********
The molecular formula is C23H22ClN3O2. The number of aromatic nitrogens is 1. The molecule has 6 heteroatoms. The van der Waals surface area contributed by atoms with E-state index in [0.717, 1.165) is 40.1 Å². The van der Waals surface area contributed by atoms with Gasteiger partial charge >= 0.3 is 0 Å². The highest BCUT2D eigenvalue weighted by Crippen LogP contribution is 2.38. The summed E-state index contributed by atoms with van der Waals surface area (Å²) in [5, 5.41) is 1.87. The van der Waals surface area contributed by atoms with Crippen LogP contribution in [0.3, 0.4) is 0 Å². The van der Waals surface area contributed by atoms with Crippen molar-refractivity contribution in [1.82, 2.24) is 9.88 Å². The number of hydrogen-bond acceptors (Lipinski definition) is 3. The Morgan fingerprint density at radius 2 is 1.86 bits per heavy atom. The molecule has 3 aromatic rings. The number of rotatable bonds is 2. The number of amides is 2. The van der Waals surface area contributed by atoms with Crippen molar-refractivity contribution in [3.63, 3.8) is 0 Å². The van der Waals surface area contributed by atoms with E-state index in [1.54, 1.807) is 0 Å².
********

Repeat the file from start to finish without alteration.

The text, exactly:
The molecular formula is C23H22ClN3O2. The number of aromatic nitrogens is 1. The molecule has 6 heteroatoms. The van der Waals surface area contributed by atoms with E-state index in [0.717, 1.165) is 40.1 Å². The van der Waals surface area contributed by atoms with Gasteiger partial charge >= 0.3 is 0 Å². The highest BCUT2D eigenvalue weighted by Crippen LogP contribution is 2.38. The summed E-state index contributed by atoms with van der Waals surface area (Å²) in [5, 5.41) is 1.87. The van der Waals surface area contributed by atoms with Crippen LogP contribution in [0.3, 0.4) is 0 Å². The van der Waals surface area contributed by atoms with Crippen molar-refractivity contribution in [1.82, 2.24) is 9.88 Å². The number of hydrogen-bond acceptors (Lipinski definition) is 3. The Morgan fingerprint density at radius 2 is 1.86 bits per heavy atom. The molecule has 3 aromatic rings. The number of rotatable bonds is 2. The number of amides is 2. The van der Waals surface area contributed by atoms with Crippen molar-refractivity contribution in [3.63, 3.8) is 0 Å². The van der Waals surface area contributed by atoms with E-state index in [1.54, 1.807) is 0 Å².